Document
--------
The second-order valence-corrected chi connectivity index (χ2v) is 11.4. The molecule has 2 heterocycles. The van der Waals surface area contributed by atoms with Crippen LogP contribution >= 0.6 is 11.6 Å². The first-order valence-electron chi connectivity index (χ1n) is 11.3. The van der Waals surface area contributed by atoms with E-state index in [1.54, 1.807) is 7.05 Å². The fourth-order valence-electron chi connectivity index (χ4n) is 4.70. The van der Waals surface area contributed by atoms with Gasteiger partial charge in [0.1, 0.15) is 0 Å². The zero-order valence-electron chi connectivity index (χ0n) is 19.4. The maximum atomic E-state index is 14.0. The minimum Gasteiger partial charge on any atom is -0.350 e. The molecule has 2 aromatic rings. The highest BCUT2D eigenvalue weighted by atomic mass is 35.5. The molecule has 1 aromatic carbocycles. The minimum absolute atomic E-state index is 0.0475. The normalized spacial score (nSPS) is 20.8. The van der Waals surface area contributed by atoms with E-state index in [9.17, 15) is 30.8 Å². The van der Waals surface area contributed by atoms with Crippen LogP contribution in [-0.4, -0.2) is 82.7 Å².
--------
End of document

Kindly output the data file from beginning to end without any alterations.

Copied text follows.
The second-order valence-corrected chi connectivity index (χ2v) is 11.4. The molecule has 2 heterocycles. The van der Waals surface area contributed by atoms with Crippen LogP contribution >= 0.6 is 11.6 Å². The first-order valence-electron chi connectivity index (χ1n) is 11.3. The van der Waals surface area contributed by atoms with E-state index in [1.54, 1.807) is 7.05 Å². The fourth-order valence-electron chi connectivity index (χ4n) is 4.70. The van der Waals surface area contributed by atoms with Gasteiger partial charge in [0.1, 0.15) is 0 Å². The zero-order valence-electron chi connectivity index (χ0n) is 19.4. The maximum atomic E-state index is 14.0. The minimum Gasteiger partial charge on any atom is -0.350 e. The molecule has 2 aromatic rings. The highest BCUT2D eigenvalue weighted by atomic mass is 35.5. The molecule has 1 aromatic carbocycles. The minimum absolute atomic E-state index is 0.0475. The normalized spacial score (nSPS) is 20.8. The van der Waals surface area contributed by atoms with E-state index in [9.17, 15) is 30.8 Å². The van der Waals surface area contributed by atoms with Crippen LogP contribution in [-0.4, -0.2) is 82.7 Å².